Cinderella is a refreshing callback to the unabashed costume epics of the past, when story and aesthetic held equal sway over ambitious filmmakers. Director Kenneth Branagh and his production team luxuriate in breathtaking sets, opulent costumes, and impeccable special effects while still keeping the old-fashioned story of courage and kindness at center stage. Yes, it would have been nice to see a little more cellulite and gumption from our heroine, but it’s hard to complain about a movie that so thoroughly delivers on spectacle and heart. Lush, extravagant, and painfully earnest, Disney’s Cinderella is a worthy adaptation of its classic predecessor. In fact, it’s quite wonderful.
The live-action adaptation of Cinderella doesn’t try to re-invent its cartoon cousin so much as give it a little tweak. Most of the musical numbers have been removed, though there are subtle refrains from “Bibbidi-Bobbidi-Boo” during Cinderella’s domestic toiling. There is an added emphasis on the romance between Cinderella (Lily James) and Prince Charming (Richard Madden), as they now share a brief ‘meet-cute’ in the woods before their fateful encounter at the ball. Each character is fleshed out a bit more, too, from Cinderella and Prince Charming’s doomed fathers (Ben Chaplin and Derek Jacobi respectively), to the Grand Duke (Stellan Skarsgård), as he tries to protect the throne from opportunistic commoners.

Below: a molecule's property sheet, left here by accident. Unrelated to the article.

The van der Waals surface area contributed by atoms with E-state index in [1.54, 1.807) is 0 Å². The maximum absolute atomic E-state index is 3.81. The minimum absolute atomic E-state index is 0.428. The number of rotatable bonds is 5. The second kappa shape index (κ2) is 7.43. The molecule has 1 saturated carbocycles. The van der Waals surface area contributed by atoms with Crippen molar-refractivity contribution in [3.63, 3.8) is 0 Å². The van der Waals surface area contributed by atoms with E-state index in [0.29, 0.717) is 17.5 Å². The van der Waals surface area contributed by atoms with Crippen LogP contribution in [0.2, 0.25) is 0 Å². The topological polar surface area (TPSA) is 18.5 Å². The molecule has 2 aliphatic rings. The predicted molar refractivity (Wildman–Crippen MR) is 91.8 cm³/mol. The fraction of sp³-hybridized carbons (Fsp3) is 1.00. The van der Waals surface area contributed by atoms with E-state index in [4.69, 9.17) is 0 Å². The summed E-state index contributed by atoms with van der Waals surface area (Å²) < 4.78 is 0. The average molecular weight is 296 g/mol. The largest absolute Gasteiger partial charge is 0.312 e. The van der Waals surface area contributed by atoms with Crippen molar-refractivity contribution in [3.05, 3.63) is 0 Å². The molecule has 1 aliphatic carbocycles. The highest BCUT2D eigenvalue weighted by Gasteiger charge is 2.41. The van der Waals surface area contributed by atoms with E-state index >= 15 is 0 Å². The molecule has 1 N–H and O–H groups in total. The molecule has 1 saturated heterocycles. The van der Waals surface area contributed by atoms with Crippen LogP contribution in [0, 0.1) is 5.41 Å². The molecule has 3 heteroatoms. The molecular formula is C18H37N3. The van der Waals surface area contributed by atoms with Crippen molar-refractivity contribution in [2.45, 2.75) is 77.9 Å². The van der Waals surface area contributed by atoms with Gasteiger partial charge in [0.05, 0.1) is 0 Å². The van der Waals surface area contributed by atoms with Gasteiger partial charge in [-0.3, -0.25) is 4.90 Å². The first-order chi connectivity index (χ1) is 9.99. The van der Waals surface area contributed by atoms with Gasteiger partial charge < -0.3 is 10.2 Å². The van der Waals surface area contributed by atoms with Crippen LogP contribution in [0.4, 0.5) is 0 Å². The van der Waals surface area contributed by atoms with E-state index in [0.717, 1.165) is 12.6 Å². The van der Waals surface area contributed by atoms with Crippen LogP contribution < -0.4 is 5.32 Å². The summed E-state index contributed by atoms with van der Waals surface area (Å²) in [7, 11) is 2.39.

Otherwise, the familiar tale unwinds without unnecessary flourishes. The young Ella is dubbed Cinderella by her wicked stepsisters, Anastasia (Holliday Grainger) and Drizella (Sophie McShera), who are goaded on by their conniving mother, Lady Tremaine (Cate Blanchett). When the call goes forth that Prince Charming will select his next bride at a grand ball, Cinderella fears she will miss her one chance at true love. Luckily, Cinderella’s Fairy Godmother (Helena Bonham Carter), along with some friendly mice and a curious goose, intervene to level the playing field.
Walt Disney Pictures is to be commended for trusting modern audiences to connect with the seemingly antiquated storyline of their 1950 animated classic. Rejecting previous director Mark Romanek’s darker vision for Cinderella, Disney hired Branagh to restore the innocence and light that made Charles Perrault’s fairy tale so captivating. The resulting film will awaken feelings of nostalgia in older viewers, while seducing younger audiences with its lush and imaginative visuals. Thanks to computer-generated wizardry, a quaint scene like the transformation of Cinderella’s golden carriage becomes a rollicking adventure along treacherous mountain slopes. Even Cinderella’s traditional blue gown shimmers in the foreground of every scene, as if she might spin off the screen at any moment. This might not look like your grandmother’s Cinderella, but it’s a spiritual match that still has a place in today’s jaded world.